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How your practice can save 700 ‘inappropriate’ appointments a year

12 April 2018

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Aylsham and Reepham Surgeries staff was aware of a number of frequent attenders to their practices, but they never analysed the problem until they came across the Productive General Practice (PGP) Quick Start programme.
With support from the NHS England’s Sustainable Improvement team, the practices pinpointed almost 700 ‘inappropriate appointments’ over a period of 12 months.
These appointments were considered ‘inappropriate’ as they could have been dealt with by another method.
By better managing these appointments, the practices could free up around 147 hours of clinical time.
Management in Practice’s reporter Valeria Fiore spoke with the practice manager, Wendy Dicks, to find out how they have done it.
The problem
We knew we had a number of our frequent attenders, but we had never actually looked into this problem.
Thanks to the quick start programme, we discovered that one patient had attended 130 times in a year for blood pressure checks.
The solution
The solution was provided for us to work with the PGP programme. We had already worked on our Did Not Attend (DNA) appointments, not only to improve efficiency and support our appointment availability, but also to support our patients that did not attend but really need to see a doctor.
When the quick start programme came along, we were offered an opportunity to look at our frequent attenders. Having had a lot of success with our DNA, we felt it would be beneficial for us to also focus on those who were often coming to the practice.
We were given guidance on how to select patients. We decided to look at 65 patients who had attended between 30-40 times in a year.
They advised us that that was a good cohort to look at. We grouped patients according to the reasons that stood out to explain why they were attending.
Once able to identify the reasons for their attendance, we could focus on devising a strategy on how best to help them. There is some work we are doing at the moment to educate patients on health conditions and make sure they are supported.
Our receptionists have been doing signposting so they can direct patients to pharmacies or other clinicians and take the pressure off our GPs.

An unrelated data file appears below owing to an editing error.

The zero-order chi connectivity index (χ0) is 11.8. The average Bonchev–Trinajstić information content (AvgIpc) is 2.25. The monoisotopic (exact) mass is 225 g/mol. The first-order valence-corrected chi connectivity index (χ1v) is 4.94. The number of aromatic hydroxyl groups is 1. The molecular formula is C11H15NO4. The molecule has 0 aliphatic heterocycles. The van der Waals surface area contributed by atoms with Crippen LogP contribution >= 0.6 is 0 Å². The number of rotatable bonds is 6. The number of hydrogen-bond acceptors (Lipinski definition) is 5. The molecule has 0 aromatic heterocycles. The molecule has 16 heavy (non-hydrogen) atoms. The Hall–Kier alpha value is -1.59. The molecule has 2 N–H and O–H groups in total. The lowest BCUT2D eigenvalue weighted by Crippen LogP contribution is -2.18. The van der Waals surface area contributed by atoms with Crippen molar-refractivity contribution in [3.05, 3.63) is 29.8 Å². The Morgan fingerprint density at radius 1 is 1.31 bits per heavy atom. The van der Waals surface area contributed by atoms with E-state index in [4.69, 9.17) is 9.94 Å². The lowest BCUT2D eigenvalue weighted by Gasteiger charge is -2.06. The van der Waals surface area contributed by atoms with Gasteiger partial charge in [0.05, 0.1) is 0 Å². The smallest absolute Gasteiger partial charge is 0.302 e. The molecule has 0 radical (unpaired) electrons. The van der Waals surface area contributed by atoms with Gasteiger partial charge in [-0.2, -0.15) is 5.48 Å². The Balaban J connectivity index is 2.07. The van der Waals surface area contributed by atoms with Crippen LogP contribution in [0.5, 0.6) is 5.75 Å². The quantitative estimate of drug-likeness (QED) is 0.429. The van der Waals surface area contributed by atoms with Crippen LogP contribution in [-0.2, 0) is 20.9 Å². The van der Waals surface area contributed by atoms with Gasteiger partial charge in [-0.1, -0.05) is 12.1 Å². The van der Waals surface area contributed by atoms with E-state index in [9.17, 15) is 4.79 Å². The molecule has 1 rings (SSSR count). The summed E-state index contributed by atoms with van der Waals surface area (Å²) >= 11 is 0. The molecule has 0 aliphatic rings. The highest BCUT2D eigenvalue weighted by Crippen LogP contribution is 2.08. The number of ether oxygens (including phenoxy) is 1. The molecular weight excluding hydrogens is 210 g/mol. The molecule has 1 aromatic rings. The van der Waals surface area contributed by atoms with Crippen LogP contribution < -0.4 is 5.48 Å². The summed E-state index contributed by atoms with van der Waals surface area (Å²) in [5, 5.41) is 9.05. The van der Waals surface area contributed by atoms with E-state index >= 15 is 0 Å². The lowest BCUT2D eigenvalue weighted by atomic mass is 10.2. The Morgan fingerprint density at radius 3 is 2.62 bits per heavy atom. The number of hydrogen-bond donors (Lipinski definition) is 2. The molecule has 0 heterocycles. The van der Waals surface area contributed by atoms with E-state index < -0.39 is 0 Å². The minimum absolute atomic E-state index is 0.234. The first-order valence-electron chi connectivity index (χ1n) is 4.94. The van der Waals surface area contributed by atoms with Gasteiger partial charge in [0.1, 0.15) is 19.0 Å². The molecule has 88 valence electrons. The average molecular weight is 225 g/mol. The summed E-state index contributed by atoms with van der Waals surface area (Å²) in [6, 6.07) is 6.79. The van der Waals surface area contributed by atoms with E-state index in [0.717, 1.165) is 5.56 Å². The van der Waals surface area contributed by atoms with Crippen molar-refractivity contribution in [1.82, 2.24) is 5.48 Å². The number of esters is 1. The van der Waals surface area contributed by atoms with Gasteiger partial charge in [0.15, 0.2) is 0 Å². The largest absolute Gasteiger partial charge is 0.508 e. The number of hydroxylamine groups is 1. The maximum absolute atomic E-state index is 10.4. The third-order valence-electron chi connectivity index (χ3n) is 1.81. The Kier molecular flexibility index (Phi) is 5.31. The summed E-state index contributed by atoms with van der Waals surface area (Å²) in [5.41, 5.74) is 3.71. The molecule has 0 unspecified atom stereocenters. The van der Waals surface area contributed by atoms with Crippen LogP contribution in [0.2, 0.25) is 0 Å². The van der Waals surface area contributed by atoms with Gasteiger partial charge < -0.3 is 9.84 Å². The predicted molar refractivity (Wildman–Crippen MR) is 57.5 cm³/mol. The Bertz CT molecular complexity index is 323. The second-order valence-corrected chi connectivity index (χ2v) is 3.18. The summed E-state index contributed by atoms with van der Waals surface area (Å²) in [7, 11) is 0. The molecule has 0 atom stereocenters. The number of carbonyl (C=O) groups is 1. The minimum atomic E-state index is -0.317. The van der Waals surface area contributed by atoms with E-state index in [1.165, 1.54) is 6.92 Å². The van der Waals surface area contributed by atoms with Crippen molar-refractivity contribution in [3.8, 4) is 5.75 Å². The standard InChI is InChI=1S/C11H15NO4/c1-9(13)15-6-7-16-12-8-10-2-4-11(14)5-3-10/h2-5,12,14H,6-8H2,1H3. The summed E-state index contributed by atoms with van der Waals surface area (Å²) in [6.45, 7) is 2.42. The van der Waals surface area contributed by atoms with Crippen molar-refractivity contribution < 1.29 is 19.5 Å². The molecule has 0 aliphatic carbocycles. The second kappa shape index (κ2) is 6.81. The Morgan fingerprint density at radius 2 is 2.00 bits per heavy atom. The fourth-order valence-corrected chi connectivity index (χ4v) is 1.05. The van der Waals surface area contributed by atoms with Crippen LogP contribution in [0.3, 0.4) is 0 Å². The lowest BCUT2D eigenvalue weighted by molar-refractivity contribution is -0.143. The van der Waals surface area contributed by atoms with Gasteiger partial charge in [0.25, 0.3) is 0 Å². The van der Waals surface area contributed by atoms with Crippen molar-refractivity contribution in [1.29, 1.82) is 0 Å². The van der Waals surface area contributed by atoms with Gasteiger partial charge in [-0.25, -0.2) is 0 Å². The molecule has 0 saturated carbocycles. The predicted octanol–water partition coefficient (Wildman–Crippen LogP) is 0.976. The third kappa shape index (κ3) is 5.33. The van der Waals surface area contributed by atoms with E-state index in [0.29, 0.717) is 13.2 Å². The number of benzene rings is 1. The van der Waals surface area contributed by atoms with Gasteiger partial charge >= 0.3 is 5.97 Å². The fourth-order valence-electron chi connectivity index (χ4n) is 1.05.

By grouping patients according to their reason for attending, we were able to look at the right pathway for them to take.
Our findings showed that, of the 65 patients:

  • 27 patients were receiving INR (International Normalised Ratio) tests/treatment
  • 9 patients for mainly dressings
  • 14 patients had other conditions such as mental health/Chronic Obstructive Pulmonary Disease (COPD)/pregnancy/Ear Wash Outs
  • 15 had no identifiable single reason.

There were a few patients that were coming two to three times a week for dressing, and those appointments can take 30-40 minutes a time. So that is a lot of work for our staff. Also, if patients with lower leg wound dressing were coming in for a number of weeks, and they were not improving, we started referring them back according to the local lower leg wound clinic under NICE guidance. That helped us release a lot of nurse appointments and also made sure the patients were following the right pathway to receive the right treatment.
Originally we applied this solution to frequent attenders and later to the rest of the patient population.
We released 700 inappropriate appointments in a year just from those patients that we had looked at, but we obviously released others and prevented patients from becoming frequent attenders.
The programme helped us reduce clinical time and made appointments availability a bit better, as we knocked down the number of frequent attenders by finding alternative solutions.   
It took a bit of administration work collating and reviewing the data and to identify the main reason for attendance for each patient. For some patients, we could not find any specific reason for their frequent attendance, which made them the most difficult to deal with. This is because they probably needed more support, as they might be constantly worried about their health, so we would rather focus on their health education.
‘We are very committed to maximising our appointment capacity. We will continue supporting our DNA patients by ringing them to make sure they do not forget to attend their appointment. We have reviewed our frequent attenders in our partner meeting and are continuing to look at how best to support them.’
Wendy Dicks is a practice manager at Aylsham and Reepham Surgeries in Norwich

Picture credit: Aylsham and Reepham Surgeries